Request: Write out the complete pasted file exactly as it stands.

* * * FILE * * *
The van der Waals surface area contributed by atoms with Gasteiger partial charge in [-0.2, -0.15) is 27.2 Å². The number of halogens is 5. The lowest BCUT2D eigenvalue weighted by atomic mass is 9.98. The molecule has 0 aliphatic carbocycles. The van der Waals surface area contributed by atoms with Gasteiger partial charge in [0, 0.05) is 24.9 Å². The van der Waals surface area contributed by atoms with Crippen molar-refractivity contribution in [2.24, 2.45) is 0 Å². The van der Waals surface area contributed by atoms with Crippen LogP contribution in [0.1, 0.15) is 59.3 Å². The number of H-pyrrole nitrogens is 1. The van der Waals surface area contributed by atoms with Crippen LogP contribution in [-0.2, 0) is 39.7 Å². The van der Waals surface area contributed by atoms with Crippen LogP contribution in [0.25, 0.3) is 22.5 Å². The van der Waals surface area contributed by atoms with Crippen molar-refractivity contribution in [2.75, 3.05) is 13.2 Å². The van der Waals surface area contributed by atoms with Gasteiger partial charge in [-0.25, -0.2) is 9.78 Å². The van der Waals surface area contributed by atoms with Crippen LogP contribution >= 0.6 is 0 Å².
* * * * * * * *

The van der Waals surface area contributed by atoms with Gasteiger partial charge in [-0.2, -0.15) is 27.2 Å². The number of halogens is 5. The lowest BCUT2D eigenvalue weighted by atomic mass is 9.98. The molecule has 0 aliphatic carbocycles. The van der Waals surface area contributed by atoms with Gasteiger partial charge in [0, 0.05) is 24.9 Å². The van der Waals surface area contributed by atoms with Crippen molar-refractivity contribution in [2.24, 2.45) is 0 Å². The van der Waals surface area contributed by atoms with Crippen LogP contribution in [0.1, 0.15) is 59.3 Å². The number of H-pyrrole nitrogens is 1. The van der Waals surface area contributed by atoms with Crippen LogP contribution in [-0.2, 0) is 39.7 Å². The van der Waals surface area contributed by atoms with Crippen LogP contribution in [0.25, 0.3) is 22.5 Å². The van der Waals surface area contributed by atoms with Crippen molar-refractivity contribution in [2.75, 3.05) is 13.2 Å². The van der Waals surface area contributed by atoms with Gasteiger partial charge in [-0.25, -0.2) is 9.78 Å². The van der Waals surface area contributed by atoms with Crippen LogP contribution >= 0.6 is 0 Å².